I've nothign to say
But I just HAD to be the first person to choose the black helicopter :)
Those like us on the Vulture flying-car desk, who chafe at the limitations of present-day hovering aircraft, like to keep an eye on Sikorsky's X2 prototype. The helicopter firm announced today that the X2 made its first ground runs with blades fitted last week, and everything went swimmingly. "We continue to move our …
But I just HAD to be the first person to choose the black helicopter :)
Bahhhh, ba-ba-ba-bahhhh, BA-BA-BA-BAHHHH, BA-BA-BA-BAHHHH, BAHHHH BA-BAHHHH BAHHHH bahh ba-bahh ba-bahhhh!
...the pink phallus-shaped one please......
Mines the one with the Sicocksky branding on it....
Wasn't there a design where two lots of rotors intermeshed?
The AH-56 Cheyenne used a pusher prop. Add that to the familiar coaxial designs from the Russian manafacturers and you have what you have. The engineering may be revolutionary, but the concepts are evolutionary.
I won't have it
... at something to know it's wrong.
Even if it was whisper quiet and could do 400 Knotts whilst sipping gently at a non-organic fuel, people still wouldn't use it simply because it just doesn't look right.
What would be so wrong with a good old fashioned jet turbine, mounted just below the rotor disc, with harrier-style nozzles to aid VTOL ?
Mine is the one with the oil stains.
To be really cool, you could use a turbojet, maybe?
Mine's the "airwolf" flying jacket.
So a Rotodyne is too noisy for a couple of minutes until the transition to forward flight generates enough lift, but Wokkas* are fine being noisy all the time?
* Chinook, in case you didn't know.
Yep, but apart from the AH-56 (which wasn't contra-rotating), Sikorsky built a very similar helicopter more than 30 years ago - the S-69 (XH-59) ABC. Check it out on WP: http://en.wikipedia.org/wiki/S-69
There is a rotor-plane that can fly at mu=1, i.e trailing blade is stationary. The Carter-Copter (www.cartercopters.com) can take off vertically and land near vertically but fly at 450kts, so they claim. I want one NOW!
Sure, nothing new. Well, except that it uses a pusher prop driven from the main transmission combined with coaxial, making it very different from the AH-56: and avoiding the need for extra push engines as on the S-69/XH-59A. (The YH-59 high-speed test bird, which got up to X2-like speed, had to carry no fewer than four turbojets as well as its rotor drive). Sikorsky wanted to build an XH-59B on X2 lines at the time, but it didn't happen.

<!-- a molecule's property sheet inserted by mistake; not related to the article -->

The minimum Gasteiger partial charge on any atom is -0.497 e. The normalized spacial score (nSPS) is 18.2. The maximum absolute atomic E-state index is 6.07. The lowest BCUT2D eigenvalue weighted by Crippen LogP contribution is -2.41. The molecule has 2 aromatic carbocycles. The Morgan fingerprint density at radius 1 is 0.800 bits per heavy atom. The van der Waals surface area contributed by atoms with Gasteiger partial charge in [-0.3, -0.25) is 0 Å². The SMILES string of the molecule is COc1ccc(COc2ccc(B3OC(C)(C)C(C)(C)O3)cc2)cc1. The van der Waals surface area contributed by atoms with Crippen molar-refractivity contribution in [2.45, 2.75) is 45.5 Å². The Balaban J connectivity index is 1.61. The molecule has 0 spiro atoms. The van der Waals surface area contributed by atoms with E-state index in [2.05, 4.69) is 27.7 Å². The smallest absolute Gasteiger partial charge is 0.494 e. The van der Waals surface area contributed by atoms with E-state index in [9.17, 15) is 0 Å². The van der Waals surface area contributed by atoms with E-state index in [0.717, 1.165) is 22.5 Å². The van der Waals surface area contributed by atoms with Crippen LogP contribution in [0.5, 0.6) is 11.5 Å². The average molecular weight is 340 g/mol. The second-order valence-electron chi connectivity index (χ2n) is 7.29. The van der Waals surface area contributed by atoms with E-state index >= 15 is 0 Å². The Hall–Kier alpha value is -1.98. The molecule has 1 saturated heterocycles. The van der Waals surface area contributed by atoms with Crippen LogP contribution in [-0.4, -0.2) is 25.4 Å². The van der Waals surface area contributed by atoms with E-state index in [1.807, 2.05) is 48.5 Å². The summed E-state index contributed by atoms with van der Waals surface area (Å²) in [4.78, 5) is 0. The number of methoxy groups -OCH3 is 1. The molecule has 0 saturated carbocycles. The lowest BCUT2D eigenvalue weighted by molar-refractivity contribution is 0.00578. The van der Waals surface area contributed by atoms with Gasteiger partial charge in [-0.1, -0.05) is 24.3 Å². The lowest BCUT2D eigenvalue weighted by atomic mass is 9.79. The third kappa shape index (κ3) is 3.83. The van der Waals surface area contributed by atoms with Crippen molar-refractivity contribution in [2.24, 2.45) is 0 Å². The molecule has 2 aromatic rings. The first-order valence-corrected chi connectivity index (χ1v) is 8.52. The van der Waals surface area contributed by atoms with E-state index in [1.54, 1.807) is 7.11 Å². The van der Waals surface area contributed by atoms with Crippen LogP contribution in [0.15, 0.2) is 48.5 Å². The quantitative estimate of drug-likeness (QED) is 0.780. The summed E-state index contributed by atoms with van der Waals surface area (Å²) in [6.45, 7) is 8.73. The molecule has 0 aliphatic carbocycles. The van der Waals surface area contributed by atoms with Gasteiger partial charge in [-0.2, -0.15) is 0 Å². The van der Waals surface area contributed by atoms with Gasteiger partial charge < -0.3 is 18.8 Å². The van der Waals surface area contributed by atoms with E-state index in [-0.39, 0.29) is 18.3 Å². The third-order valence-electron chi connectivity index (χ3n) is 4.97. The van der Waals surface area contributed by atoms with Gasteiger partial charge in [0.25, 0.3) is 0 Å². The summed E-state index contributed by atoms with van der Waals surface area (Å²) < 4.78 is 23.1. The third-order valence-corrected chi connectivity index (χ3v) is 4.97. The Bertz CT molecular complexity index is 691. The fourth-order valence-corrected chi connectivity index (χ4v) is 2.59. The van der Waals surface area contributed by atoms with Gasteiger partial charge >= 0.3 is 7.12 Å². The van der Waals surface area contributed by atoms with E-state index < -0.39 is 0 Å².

This isn't even to mention that X2 has variable speed rotors, too, which is potentially rather significant all on its own - as I did my best to point out. And a few other things that I didn't find room for in the article - low-drag hub etc.
Just out of interest, what would be news? Hyperdrive?
Anyway, if you can't see why revolutionary is a better word to use here than evolutionary ...
I see it was a mistake to start looking at comments again.
Hell, I want one. I want it NOW! Oh, must get rich first.
Nice video. Cranked up the music and made whirly-bird noises.
I'm sorry, I don't care how good the X2 is, it's just not as goddamn cool as the Osprey.
I want my AnimeCopter NOW!
@Sam: "Wasn't there a design where two lots of rotors intermeshed?" - What, you mean for this specific project? Intermeshing rotor configurations have been round for a while.
still waiting for the model with turbo boost .
What pissed me off a big about the Comanche vs Hokum was the specs they used. Despite having a bigger engine and contra-rotating blades, the game had all the advantages on the Comanche: accelleration, top speed, maximum lift. And where they had the Hokum better off (carry weight) was nerfed by having only the smaller weapons available, so you couldn't hook on HARMs or similarly useful (and heavy) arms and so even up the balance.
"Wasn't there a design where two lots of rotors intermeshed?"